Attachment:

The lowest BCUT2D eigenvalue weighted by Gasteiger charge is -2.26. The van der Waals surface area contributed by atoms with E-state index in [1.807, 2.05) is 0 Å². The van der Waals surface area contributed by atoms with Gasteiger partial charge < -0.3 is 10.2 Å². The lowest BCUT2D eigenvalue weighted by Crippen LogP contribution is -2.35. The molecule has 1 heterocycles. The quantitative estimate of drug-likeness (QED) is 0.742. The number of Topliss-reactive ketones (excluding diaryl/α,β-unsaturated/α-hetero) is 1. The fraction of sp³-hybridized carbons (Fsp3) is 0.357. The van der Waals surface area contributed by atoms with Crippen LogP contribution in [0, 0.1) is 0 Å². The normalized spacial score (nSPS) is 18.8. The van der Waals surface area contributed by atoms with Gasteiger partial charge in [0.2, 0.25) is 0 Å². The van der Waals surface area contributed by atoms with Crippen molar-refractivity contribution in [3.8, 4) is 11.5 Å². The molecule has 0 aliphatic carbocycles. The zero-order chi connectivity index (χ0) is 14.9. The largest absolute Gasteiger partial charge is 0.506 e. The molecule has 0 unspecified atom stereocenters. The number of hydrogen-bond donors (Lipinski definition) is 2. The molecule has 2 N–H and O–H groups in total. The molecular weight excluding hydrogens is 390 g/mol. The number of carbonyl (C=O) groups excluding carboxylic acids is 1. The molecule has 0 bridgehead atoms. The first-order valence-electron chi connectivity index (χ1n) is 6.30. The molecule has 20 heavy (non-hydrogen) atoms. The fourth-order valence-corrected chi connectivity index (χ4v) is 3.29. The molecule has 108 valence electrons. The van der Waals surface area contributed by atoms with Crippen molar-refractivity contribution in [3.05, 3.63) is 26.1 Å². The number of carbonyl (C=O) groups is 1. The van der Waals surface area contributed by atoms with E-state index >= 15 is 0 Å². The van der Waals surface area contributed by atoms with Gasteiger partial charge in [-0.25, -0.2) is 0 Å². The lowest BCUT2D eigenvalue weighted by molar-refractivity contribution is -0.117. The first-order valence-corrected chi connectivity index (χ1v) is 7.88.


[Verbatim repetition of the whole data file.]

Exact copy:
The lowest BCUT2D eigenvalue weighted by Gasteiger charge is -2.26. The van der Waals surface area contributed by atoms with E-state index in [1.807, 2.05) is 0 Å². The van der Waals surface area contributed by atoms with Gasteiger partial charge < -0.3 is 10.2 Å². The lowest BCUT2D eigenvalue weighted by Crippen LogP contribution is -2.35. The molecule has 1 heterocycles. The quantitative estimate of drug-likeness (QED) is 0.742. The number of Topliss-reactive ketones (excluding diaryl/α,β-unsaturated/α-hetero) is 1. The fraction of sp³-hybridized carbons (Fsp3) is 0.357. The van der Waals surface area contributed by atoms with Crippen LogP contribution in [0, 0.1) is 0 Å². The normalized spacial score (nSPS) is 18.8. The van der Waals surface area contributed by atoms with Gasteiger partial charge in [0.2, 0.25) is 0 Å². The van der Waals surface area contributed by atoms with Crippen molar-refractivity contribution in [3.8, 4) is 11.5 Å². The molecule has 0 aliphatic carbocycles. The zero-order chi connectivity index (χ0) is 14.9. The largest absolute Gasteiger partial charge is 0.506 e. The molecule has 0 unspecified atom stereocenters. The number of hydrogen-bond donors (Lipinski definition) is 2. The molecule has 2 N–H and O–H groups in total. The molecular weight excluding hydrogens is 390 g/mol. The number of carbonyl (C=O) groups excluding carboxylic acids is 1. The molecule has 0 bridgehead atoms. The first-order valence-electron chi connectivity index (χ1n) is 6.30. The molecule has 20 heavy (non-hydrogen) atoms. The fourth-order valence-corrected chi connectivity index (χ4v) is 3.29. The molecule has 108 valence electrons. The van der Waals surface area contributed by atoms with Crippen molar-refractivity contribution in [3.05, 3.63) is 26.1 Å². The number of carbonyl (C=O) groups is 1. The van der Waals surface area contributed by atoms with E-state index >= 15 is 0 Å². The van der Waals surface area contributed by atoms with Gasteiger partial charge in [-0.25, -0.2) is 0 Å². The lowest BCUT2D eigenvalue weighted by molar-refractivity contribution is -0.117. The first-order valence-corrected chi connectivity index (χ1v) is 7.88.